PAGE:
INTEGRATED PEST MANAGEMENT (IPM)
Reports have shown that 30-40 percent of the pesticide use in Florida occurs in urban areas. With its subtropical, humid environment, Florida is an ideal environment for insect pests and weedy plants. Our goal in the control of pests is to provide for the safest and lowest-risk approach to pest problems.
Many people today are looking for ways to manage weeds and pests with little to no use of toxic materials. The control of pests seldom relies on a single pest control practice. Rather, the decision to initiate control involves a combination of elements, including:
- knowledge of the pests, plant or animal hosts;
- beneficial organisms;
- level of damage; and
- selection of the pesticide with the least risk to humans and the environment.
Together, these elements form the basis for the practice of integrated pest management, more commonly referred to as IPM. When everything is taken into consideration the decision may be to not apply chemicals. Although use of chemicals is not necessarily eliminated with IPM, control strategies that are least- or nontoxic to humans and non target organisms are emphasized.
This section of our website, therefore, focuses on IPM, providing some alternative pest control methods. It also highlights selected insects and spiders that are noticeable and problematic in our area. And lastly, to help with their recognition, it provides an image gallery of insects and other arthropods in Sarasota County that inhabit our backyards and landscapes. If you need help with insect recognition or pest problems, the IPM Coordinator and horticultural staff are available to assist residents and businesses with questions about identification and control.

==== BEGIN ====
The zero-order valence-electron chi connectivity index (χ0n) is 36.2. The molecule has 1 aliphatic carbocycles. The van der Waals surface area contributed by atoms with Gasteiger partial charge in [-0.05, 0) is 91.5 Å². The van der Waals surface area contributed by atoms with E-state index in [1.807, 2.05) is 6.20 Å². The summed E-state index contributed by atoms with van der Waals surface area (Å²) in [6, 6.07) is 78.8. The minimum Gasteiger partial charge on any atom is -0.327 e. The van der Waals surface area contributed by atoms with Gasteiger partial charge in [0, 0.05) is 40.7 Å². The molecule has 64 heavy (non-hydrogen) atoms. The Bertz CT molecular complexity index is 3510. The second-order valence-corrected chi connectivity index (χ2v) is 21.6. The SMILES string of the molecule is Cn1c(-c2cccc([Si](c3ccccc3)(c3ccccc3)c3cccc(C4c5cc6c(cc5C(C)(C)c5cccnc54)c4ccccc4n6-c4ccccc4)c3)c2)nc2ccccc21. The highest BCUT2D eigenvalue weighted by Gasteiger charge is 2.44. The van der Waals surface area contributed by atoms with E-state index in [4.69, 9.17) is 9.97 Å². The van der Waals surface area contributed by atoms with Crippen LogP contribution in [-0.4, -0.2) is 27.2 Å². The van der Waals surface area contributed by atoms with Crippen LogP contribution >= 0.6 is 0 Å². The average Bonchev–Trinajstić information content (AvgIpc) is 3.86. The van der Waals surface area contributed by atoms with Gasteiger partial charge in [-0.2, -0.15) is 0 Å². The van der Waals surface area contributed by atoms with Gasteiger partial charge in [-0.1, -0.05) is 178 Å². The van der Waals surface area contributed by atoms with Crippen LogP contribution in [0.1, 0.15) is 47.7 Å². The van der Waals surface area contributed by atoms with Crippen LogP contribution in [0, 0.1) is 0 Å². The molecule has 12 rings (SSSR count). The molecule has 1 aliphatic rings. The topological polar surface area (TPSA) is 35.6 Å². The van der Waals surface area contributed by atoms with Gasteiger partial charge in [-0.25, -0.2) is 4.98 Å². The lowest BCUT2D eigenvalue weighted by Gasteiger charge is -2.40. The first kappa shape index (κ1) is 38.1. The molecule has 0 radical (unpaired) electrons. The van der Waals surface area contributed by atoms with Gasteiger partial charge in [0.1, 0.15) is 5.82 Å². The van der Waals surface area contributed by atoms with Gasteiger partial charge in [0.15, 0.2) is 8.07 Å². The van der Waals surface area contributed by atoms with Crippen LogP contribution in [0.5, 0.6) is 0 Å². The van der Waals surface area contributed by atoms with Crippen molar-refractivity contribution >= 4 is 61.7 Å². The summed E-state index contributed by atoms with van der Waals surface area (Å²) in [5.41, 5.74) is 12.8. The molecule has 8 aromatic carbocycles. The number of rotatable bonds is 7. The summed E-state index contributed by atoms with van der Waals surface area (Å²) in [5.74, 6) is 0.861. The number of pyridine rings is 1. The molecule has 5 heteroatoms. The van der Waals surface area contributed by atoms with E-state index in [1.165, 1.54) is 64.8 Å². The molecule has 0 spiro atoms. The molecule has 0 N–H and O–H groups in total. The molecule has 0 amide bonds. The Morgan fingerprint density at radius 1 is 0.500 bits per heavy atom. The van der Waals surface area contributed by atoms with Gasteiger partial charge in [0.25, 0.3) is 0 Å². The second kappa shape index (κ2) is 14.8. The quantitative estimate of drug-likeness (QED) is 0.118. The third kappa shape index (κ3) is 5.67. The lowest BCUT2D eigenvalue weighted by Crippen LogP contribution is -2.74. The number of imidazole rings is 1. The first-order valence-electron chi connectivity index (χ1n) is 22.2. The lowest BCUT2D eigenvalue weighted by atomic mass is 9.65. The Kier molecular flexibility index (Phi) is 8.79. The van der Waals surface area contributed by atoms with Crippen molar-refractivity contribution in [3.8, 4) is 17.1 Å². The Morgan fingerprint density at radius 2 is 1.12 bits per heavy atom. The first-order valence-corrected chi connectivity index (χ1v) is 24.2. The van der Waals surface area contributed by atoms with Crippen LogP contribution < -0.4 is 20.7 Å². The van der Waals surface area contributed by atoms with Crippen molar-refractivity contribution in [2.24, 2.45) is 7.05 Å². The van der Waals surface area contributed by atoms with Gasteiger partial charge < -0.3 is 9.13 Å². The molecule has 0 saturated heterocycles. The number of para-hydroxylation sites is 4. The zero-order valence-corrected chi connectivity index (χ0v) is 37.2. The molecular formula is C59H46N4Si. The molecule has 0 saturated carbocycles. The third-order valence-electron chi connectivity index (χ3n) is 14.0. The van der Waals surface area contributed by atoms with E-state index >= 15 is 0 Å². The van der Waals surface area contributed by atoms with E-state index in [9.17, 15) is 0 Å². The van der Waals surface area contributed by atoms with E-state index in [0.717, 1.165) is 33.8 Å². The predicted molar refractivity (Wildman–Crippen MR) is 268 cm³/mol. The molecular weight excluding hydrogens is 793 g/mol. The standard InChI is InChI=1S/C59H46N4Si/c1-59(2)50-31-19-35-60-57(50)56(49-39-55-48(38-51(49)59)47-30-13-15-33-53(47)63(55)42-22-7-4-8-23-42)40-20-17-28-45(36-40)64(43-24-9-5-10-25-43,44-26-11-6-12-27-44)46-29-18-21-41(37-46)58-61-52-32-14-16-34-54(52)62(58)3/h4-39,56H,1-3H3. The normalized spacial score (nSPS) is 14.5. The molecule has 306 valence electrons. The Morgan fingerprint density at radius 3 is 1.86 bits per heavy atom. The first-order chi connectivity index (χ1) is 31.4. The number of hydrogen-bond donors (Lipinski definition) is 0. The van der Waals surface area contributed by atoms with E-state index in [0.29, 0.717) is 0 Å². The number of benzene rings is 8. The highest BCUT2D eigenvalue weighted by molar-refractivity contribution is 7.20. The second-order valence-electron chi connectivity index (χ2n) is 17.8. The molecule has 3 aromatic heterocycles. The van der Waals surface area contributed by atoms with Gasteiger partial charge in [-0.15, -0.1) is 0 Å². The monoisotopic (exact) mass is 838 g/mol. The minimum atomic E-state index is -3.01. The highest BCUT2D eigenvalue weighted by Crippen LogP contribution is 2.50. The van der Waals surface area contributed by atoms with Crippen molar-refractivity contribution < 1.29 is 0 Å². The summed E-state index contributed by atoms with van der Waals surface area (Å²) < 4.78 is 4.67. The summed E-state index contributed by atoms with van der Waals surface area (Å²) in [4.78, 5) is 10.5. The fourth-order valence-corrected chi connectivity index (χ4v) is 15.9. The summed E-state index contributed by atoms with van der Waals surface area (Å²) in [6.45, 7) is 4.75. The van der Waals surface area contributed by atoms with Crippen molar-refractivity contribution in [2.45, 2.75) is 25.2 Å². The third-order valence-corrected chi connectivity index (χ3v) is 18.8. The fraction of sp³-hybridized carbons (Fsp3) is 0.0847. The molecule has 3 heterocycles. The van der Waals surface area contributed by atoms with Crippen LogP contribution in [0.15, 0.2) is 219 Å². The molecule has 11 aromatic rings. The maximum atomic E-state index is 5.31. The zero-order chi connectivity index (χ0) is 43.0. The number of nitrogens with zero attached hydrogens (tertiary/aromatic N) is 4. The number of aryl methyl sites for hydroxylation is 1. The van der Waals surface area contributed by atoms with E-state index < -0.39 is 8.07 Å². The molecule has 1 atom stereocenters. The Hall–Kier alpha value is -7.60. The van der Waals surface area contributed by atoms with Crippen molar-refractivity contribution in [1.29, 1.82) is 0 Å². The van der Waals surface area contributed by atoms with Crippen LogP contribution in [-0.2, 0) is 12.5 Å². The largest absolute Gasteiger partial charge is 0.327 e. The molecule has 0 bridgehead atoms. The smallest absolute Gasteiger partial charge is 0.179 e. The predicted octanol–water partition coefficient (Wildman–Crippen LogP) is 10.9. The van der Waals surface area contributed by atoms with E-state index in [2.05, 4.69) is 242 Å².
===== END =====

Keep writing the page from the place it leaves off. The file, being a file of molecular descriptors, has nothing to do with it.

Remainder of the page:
African honey bees, introduced to the Western Hemisphere in 1957, are quick to defend their nests. Learn more about these invaders.
Are there good bugs? Yes! Learn how some insects are very beneficial to their environment and ours.
The brown widow spider (Latrodectus geometricus) is the most commonly found among Florida's "widow" spiders: black, brown and red. Find everything you want to know about the venomous brown widow.
Need help identifying an insect? Visit a Master Gardener Plant Clinic!